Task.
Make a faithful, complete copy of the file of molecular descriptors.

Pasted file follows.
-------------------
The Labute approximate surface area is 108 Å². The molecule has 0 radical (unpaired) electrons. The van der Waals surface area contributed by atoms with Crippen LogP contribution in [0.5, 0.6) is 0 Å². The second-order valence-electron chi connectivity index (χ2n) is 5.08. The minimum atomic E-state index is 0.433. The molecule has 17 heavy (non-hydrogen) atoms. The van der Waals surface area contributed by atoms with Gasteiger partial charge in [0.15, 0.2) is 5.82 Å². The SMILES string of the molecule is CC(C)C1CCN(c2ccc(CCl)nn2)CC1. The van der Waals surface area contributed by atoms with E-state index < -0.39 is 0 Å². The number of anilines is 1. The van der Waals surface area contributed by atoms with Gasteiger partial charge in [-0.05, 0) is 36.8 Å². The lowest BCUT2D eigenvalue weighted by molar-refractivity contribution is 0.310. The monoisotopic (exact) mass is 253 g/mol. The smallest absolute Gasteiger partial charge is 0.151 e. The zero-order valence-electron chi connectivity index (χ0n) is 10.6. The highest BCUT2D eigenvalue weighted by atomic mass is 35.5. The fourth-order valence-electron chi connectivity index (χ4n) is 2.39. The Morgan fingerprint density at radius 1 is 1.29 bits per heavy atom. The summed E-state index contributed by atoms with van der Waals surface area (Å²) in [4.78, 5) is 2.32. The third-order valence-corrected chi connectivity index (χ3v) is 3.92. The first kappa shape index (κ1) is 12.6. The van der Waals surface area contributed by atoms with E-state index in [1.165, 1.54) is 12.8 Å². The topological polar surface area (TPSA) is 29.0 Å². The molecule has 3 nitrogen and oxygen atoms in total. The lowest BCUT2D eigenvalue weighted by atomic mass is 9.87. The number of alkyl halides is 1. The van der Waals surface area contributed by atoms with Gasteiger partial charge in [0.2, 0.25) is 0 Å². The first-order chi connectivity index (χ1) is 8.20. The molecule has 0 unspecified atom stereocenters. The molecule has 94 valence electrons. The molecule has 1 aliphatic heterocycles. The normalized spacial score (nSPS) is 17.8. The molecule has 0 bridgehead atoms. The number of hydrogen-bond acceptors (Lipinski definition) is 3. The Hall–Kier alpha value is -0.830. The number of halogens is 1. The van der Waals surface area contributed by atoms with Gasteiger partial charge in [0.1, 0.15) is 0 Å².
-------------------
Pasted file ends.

The Labute approximate surface area is 108 Å². The molecule has 0 radical (unpaired) electrons. The van der Waals surface area contributed by atoms with Crippen LogP contribution in [0.5, 0.6) is 0 Å². The second-order valence-electron chi connectivity index (χ2n) is 5.08. The minimum atomic E-state index is 0.433. The molecule has 17 heavy (non-hydrogen) atoms. The van der Waals surface area contributed by atoms with Gasteiger partial charge in [0.15, 0.2) is 5.82 Å². The SMILES string of the molecule is CC(C)C1CCN(c2ccc(CCl)nn2)CC1. The van der Waals surface area contributed by atoms with E-state index < -0.39 is 0 Å². The number of anilines is 1. The van der Waals surface area contributed by atoms with Gasteiger partial charge in [-0.05, 0) is 36.8 Å². The lowest BCUT2D eigenvalue weighted by molar-refractivity contribution is 0.310. The monoisotopic (exact) mass is 253 g/mol. The smallest absolute Gasteiger partial charge is 0.151 e. The zero-order valence-electron chi connectivity index (χ0n) is 10.6. The highest BCUT2D eigenvalue weighted by atomic mass is 35.5. The fourth-order valence-electron chi connectivity index (χ4n) is 2.39. The Morgan fingerprint density at radius 1 is 1.29 bits per heavy atom. The summed E-state index contributed by atoms with van der Waals surface area (Å²) in [4.78, 5) is 2.32. The third-order valence-corrected chi connectivity index (χ3v) is 3.92. The first kappa shape index (κ1) is 12.6. The van der Waals surface area contributed by atoms with E-state index in [1.165, 1.54) is 12.8 Å². The topological polar surface area (TPSA) is 29.0 Å². The molecule has 3 nitrogen and oxygen atoms in total. The lowest BCUT2D eigenvalue weighted by atomic mass is 9.87. The number of alkyl halides is 1. The van der Waals surface area contributed by atoms with Gasteiger partial charge in [0.2, 0.25) is 0 Å². The first-order chi connectivity index (χ1) is 8.20. The molecule has 0 unspecified atom stereocenters. The molecule has 94 valence electrons. The molecule has 1 aliphatic heterocycles. The normalized spacial score (nSPS) is 17.8. The molecule has 0 bridgehead atoms. The number of hydrogen-bond acceptors (Lipinski definition) is 3. The Hall–Kier alpha value is -0.830. The number of halogens is 1. The van der Waals surface area contributed by atoms with Gasteiger partial charge in [0.1, 0.15) is 0 Å².